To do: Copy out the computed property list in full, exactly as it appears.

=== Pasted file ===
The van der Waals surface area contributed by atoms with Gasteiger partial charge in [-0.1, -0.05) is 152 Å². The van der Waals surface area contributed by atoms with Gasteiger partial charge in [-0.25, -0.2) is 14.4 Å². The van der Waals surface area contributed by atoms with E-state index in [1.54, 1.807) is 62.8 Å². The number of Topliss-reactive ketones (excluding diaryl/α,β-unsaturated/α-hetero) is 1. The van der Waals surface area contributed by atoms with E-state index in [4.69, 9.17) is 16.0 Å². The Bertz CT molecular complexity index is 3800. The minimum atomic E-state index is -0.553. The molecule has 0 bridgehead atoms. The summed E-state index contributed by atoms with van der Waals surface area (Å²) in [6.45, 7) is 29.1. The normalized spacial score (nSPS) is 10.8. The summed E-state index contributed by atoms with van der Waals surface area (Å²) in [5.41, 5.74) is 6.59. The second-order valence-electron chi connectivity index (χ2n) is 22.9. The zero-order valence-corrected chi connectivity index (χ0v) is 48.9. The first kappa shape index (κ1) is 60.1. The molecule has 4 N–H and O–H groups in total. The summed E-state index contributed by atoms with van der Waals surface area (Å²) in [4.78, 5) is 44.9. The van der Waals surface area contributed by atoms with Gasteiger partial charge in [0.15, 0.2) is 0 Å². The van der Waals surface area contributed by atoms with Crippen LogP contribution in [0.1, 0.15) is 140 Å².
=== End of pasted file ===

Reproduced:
The van der Waals surface area contributed by atoms with Gasteiger partial charge in [-0.1, -0.05) is 152 Å². The van der Waals surface area contributed by atoms with Gasteiger partial charge in [-0.25, -0.2) is 14.4 Å². The van der Waals surface area contributed by atoms with E-state index in [1.54, 1.807) is 62.8 Å². The number of Topliss-reactive ketones (excluding diaryl/α,β-unsaturated/α-hetero) is 1. The van der Waals surface area contributed by atoms with E-state index in [4.69, 9.17) is 16.0 Å². The Bertz CT molecular complexity index is 3800. The minimum atomic E-state index is -0.553. The molecule has 0 bridgehead atoms. The summed E-state index contributed by atoms with van der Waals surface area (Å²) in [6.45, 7) is 29.1. The normalized spacial score (nSPS) is 10.8. The summed E-state index contributed by atoms with van der Waals surface area (Å²) in [5.41, 5.74) is 6.59. The second-order valence-electron chi connectivity index (χ2n) is 22.9. The zero-order valence-corrected chi connectivity index (χ0v) is 48.9. The first kappa shape index (κ1) is 60.1. The molecule has 4 N–H and O–H groups in total. The summed E-state index contributed by atoms with van der Waals surface area (Å²) in [4.78, 5) is 44.9. The van der Waals surface area contributed by atoms with Gasteiger partial charge in [0.15, 0.2) is 0 Å². The van der Waals surface area contributed by atoms with Crippen LogP contribution in [0.1, 0.15) is 140 Å².